Mexican wrestling is so different from its counterpart in the United States that it might as well be a completely different form of entertainment.
While the two types of professional wrestling share a common origin, Mexican wrestling is far more athletic – and the wrestling style is almost comedic in its over-exaggeration and melodrama.
One aspect of Mexican Lucha libre wrestling that stands out to many foreign onlookers is the use of colorful Mexican wrestling masks to disguise the wrestlers.
The masks have a special significance for the luchadores that wear them, and they have a complex and interesting history of their own.
The History of Mexican Wrestling – Mexican Wrestling Names
Mexican wrestling was invented in the late 19th century when Mexican wrestlers adapted Greco-Roman wrestling to their unique culture.
Over time, Lucha Libre spread in popularity throughout the continent, but it only reached national appeal during the 1950s with the expansion of television promotion.
Television allowed Lucha Libre to cement itself as a uniquely Mexican phenomenon, and it gave Mexican broadcasters something to promote that would appeal to a regional sense of nationalism and patriotic fervor.
The First Mexican Wrestling Masked Wrestler
In 1942, the first masked wrestler began competing in Mexico City. This wrestler, known only as El Santo, donned a silver mask and won an eight-man tournament.
His career lasted for fifty entire years, and he came to represent the “common” Mexican citizen.
Since he had a mask that shrouded his identity, El Santo was cloaked in mystery – allowing all of the wrestling fans to substitute their own identities for his, seeing what they wanted to see in his character.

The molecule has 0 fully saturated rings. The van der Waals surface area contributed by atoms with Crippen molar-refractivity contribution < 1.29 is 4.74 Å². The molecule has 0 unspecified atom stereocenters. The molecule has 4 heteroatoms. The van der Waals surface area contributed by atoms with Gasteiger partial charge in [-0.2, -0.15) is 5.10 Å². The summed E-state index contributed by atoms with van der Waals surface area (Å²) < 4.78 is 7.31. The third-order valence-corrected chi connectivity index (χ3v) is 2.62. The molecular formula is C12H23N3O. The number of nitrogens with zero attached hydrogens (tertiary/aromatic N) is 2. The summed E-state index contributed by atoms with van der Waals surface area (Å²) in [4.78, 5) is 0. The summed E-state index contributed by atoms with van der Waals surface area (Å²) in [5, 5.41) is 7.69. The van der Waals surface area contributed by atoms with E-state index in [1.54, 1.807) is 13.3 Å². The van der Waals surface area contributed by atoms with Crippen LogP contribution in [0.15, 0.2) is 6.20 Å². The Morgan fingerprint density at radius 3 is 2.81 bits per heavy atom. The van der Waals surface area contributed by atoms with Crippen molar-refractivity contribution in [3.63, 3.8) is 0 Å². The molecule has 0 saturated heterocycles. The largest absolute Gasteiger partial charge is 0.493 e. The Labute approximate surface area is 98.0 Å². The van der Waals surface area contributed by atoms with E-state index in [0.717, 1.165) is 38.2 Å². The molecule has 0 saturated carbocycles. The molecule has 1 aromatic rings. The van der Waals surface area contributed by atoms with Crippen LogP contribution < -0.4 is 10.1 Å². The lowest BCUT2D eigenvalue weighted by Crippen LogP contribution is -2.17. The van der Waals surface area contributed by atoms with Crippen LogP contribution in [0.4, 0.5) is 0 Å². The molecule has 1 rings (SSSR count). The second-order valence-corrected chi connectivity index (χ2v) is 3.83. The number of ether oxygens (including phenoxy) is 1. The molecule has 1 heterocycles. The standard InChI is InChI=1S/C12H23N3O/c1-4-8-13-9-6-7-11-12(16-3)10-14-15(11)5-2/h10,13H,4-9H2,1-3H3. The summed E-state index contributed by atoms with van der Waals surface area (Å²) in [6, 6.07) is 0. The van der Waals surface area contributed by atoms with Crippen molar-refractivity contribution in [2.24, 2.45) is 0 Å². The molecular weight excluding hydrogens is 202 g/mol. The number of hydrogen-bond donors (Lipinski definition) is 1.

In a way, using masks allowed wrestlers to serve as a blank canvas that fans could project emotions and stories onto.
Significance of Mexican Wrestling Masks
Mexican wrestling uses masks as a homage to the Aztec warriors of ancient times, as they frequently donned masks during rituals and religious ceremony. In Lucha libre, the masks can be everything from simple monotone masks to vibrantly colored masks with images of animals or ancient heroes.
When a Mexican wrestler gets his start, he is masked and he maintains that identity – but he can eventually become unmasked if he loses about in which the mask is up for grabs. Also, wrestlers typically bid farewell to their identities before retirement by giving up their mask.
Since masks are so key to the identity of wrestlers, touching an opponent’s mask during competition is grounds for disqualification.
In many types of Mexican wrestling competitions – each wrestler will make public bets that, if they lose, they will remove their mask.
This can have real consequences for the career of the wrestler, as the unmasked wrestlers typically have less success in the Lucha libre world.
Additionally, they may have to shave their heads as a further sign of humiliation – and they must give their real name and hometown as a way of shedding the identity that they had constructed as the masked wrestler.
In time they would have to shed their identity, but it would be nice for others to know that even when they are the masked or the unmasked wrestler, they didn’t shed their pride as a Mexican, and their respect to their tradition and culture.